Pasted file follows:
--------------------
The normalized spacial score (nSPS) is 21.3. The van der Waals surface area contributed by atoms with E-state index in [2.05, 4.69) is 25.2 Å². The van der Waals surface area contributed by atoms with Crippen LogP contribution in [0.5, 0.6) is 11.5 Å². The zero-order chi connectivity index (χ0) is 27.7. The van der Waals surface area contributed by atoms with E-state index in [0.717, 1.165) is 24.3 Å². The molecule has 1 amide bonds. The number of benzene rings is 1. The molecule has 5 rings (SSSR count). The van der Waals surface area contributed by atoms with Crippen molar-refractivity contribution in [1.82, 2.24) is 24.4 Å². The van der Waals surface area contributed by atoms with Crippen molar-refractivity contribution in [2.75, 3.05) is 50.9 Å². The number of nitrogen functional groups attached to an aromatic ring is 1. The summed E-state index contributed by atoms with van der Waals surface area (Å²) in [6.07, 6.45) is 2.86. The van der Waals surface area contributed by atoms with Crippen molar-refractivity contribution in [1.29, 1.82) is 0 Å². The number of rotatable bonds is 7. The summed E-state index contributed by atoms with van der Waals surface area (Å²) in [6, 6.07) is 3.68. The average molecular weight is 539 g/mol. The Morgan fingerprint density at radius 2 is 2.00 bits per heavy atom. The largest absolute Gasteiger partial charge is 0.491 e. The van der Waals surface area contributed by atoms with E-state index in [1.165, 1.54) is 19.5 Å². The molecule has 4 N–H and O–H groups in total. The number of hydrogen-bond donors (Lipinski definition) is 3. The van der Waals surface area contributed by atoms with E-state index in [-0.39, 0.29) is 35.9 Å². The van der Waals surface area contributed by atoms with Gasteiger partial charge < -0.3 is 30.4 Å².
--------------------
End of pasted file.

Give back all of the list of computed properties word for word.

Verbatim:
The normalized spacial score (nSPS) is 21.3. The van der Waals surface area contributed by atoms with E-state index in [2.05, 4.69) is 25.2 Å². The van der Waals surface area contributed by atoms with Crippen LogP contribution in [0.5, 0.6) is 11.5 Å². The zero-order chi connectivity index (χ0) is 27.7. The van der Waals surface area contributed by atoms with E-state index in [0.717, 1.165) is 24.3 Å². The molecule has 1 amide bonds. The number of benzene rings is 1. The molecule has 5 rings (SSSR count). The van der Waals surface area contributed by atoms with Crippen molar-refractivity contribution in [1.82, 2.24) is 24.4 Å². The van der Waals surface area contributed by atoms with Crippen molar-refractivity contribution in [2.75, 3.05) is 50.9 Å². The number of nitrogen functional groups attached to an aromatic ring is 1. The summed E-state index contributed by atoms with van der Waals surface area (Å²) in [6.07, 6.45) is 2.86. The van der Waals surface area contributed by atoms with Crippen molar-refractivity contribution in [1.29, 1.82) is 0 Å². The number of rotatable bonds is 7. The summed E-state index contributed by atoms with van der Waals surface area (Å²) in [6, 6.07) is 3.68. The average molecular weight is 539 g/mol. The Morgan fingerprint density at radius 2 is 2.00 bits per heavy atom. The largest absolute Gasteiger partial charge is 0.491 e. The van der Waals surface area contributed by atoms with E-state index in [1.165, 1.54) is 19.5 Å². The molecule has 4 N–H and O–H groups in total. The number of hydrogen-bond donors (Lipinski definition) is 3. The van der Waals surface area contributed by atoms with E-state index in [-0.39, 0.29) is 35.9 Å². The van der Waals surface area contributed by atoms with Gasteiger partial charge < -0.3 is 30.4 Å².